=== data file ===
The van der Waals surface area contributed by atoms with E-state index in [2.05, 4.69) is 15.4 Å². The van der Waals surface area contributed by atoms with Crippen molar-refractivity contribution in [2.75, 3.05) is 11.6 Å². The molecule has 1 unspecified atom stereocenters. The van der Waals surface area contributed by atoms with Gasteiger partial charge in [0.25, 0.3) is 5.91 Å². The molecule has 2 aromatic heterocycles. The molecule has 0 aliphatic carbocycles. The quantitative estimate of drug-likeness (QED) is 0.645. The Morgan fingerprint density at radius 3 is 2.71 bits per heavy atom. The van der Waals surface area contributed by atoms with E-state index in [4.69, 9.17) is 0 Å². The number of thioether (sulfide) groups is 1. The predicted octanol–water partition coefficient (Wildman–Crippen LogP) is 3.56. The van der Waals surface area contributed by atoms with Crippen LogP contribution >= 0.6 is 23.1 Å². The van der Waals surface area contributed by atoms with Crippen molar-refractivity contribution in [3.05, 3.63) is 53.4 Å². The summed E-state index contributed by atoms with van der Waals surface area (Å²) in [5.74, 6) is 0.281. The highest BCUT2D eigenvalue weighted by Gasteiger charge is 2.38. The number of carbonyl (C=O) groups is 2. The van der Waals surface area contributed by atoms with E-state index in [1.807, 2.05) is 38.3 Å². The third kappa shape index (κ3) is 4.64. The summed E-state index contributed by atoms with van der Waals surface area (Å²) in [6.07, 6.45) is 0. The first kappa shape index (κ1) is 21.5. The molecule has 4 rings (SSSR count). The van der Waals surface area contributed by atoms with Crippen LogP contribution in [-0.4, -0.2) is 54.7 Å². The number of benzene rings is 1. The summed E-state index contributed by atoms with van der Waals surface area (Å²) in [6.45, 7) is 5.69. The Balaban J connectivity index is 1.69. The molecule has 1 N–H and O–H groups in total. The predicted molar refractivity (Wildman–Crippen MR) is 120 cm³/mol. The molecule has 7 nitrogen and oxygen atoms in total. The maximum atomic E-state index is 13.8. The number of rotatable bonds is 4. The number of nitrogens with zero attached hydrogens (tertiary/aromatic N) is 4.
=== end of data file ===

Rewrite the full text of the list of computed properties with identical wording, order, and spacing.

The van der Waals surface area contributed by atoms with E-state index in [2.05, 4.69) is 15.4 Å². The van der Waals surface area contributed by atoms with Crippen molar-refractivity contribution in [2.75, 3.05) is 11.6 Å². The molecule has 1 unspecified atom stereocenters. The van der Waals surface area contributed by atoms with Gasteiger partial charge in [0.25, 0.3) is 5.91 Å². The molecule has 2 aromatic heterocycles. The molecule has 0 aliphatic carbocycles. The quantitative estimate of drug-likeness (QED) is 0.645. The Morgan fingerprint density at radius 3 is 2.71 bits per heavy atom. The van der Waals surface area contributed by atoms with E-state index in [4.69, 9.17) is 0 Å². The number of thioether (sulfide) groups is 1. The predicted octanol–water partition coefficient (Wildman–Crippen LogP) is 3.56. The van der Waals surface area contributed by atoms with Crippen LogP contribution >= 0.6 is 23.1 Å². The van der Waals surface area contributed by atoms with Crippen molar-refractivity contribution in [3.05, 3.63) is 53.4 Å². The summed E-state index contributed by atoms with van der Waals surface area (Å²) in [5.74, 6) is 0.281. The highest BCUT2D eigenvalue weighted by Gasteiger charge is 2.38. The number of carbonyl (C=O) groups is 2. The van der Waals surface area contributed by atoms with E-state index in [1.807, 2.05) is 38.3 Å². The third kappa shape index (κ3) is 4.64. The summed E-state index contributed by atoms with van der Waals surface area (Å²) in [6.07, 6.45) is 0. The first kappa shape index (κ1) is 21.5. The molecule has 4 rings (SSSR count). The van der Waals surface area contributed by atoms with Crippen LogP contribution in [-0.4, -0.2) is 54.7 Å². The number of benzene rings is 1. The summed E-state index contributed by atoms with van der Waals surface area (Å²) in [6.45, 7) is 5.69. The Balaban J connectivity index is 1.69. The molecule has 1 N–H and O–H groups in total. The predicted molar refractivity (Wildman–Crippen MR) is 120 cm³/mol. The molecule has 7 nitrogen and oxygen atoms in total. The maximum atomic E-state index is 13.8. The number of rotatable bonds is 4. The number of nitrogens with zero attached hydrogens (tertiary/aromatic N) is 4.